Leading, Not Managing August 28, 2018

5 common traits of the best business leaders (and how you can work on them)

5 common traits of the best business leaders and how you can work on them

What makes a leader truly great? Each year, thousands of books are written on leadership, seminars are attended all over the world and business leaders go in search of the holy grail: how to become the best leader they can be.

While there are numerous types of leadership - and even more variation in the qualities a leader can possess - there are some definitive traits shared by inspirational leaders; traits which connect leaders as disparate as Nelson Mandela and Margaret Thatcher.

So what are the 5 most common traits of great leaders? And how can you develop them? We asked five Vistage Chairs for their insights...


Empathy is a vital element of effective leadership; without it, you stand to swiftly lose friends and alienate people. As Vistage Chair, Adam Harris, says: ‘You need to show your human side in order to connect with people.’

This ability to understand another person’s perspective and feelings makes you more approachable and trustworthy, and is likely to elicit both loyalty and reciprocal behaviour in the people around you. But it’s not just about giving off good vibes or creating better engagement with employees - there’s also a business value in being empathetic.

When you’re leading a team, the ability to put yourself in the other person’s shoes can help you accurately predict what they want, how they feel and how they might react to changes or challenges. So, how can you be more empathetic?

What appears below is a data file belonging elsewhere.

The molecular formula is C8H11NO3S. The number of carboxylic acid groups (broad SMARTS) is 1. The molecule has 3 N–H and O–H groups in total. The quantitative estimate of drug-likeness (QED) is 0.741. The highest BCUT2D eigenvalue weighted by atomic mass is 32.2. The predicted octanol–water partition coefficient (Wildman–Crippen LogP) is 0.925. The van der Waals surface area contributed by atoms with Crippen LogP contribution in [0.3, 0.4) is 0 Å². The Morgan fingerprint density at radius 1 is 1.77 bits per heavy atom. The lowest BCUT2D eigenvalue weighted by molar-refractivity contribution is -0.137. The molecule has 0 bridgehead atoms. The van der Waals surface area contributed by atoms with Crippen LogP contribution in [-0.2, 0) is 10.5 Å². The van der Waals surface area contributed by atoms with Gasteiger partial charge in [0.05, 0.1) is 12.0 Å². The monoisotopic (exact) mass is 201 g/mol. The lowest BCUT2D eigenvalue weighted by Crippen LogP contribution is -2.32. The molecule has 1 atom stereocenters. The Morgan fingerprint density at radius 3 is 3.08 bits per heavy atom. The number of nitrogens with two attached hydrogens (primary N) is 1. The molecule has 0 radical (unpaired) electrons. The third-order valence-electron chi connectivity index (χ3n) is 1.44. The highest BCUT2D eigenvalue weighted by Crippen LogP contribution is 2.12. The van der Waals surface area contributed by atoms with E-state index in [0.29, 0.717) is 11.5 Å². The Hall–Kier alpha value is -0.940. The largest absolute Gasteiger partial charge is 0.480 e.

The good news is that we’re all hardwired to feel empathy. Research by the University of Virginia monitored brain activity under the perceived threat of an electric shock. They found that human brains respond in an almost identical way whether the self is under threat or a friend. However, the threat of shock to a stranger revealed almost no response in the same areas of the brain. Herein lies both the problem and the solution.

We all have the capability to be empathetic, but true empathy requires a deep understanding of the individuals around us. Otherwise, you could fall prey to the False Consensus Effect: overestimating how many people share the same values, beliefs and opinions as you.

To avoid this phenomenon and become more authentically empathetic, take time to ask questions and really get to know your employees. Finding out what drives people, what they find challenging or what they specifically enjoy about their job will help you gain a clear perspective of how they view the workplace - and crucially - how it differs to your experience.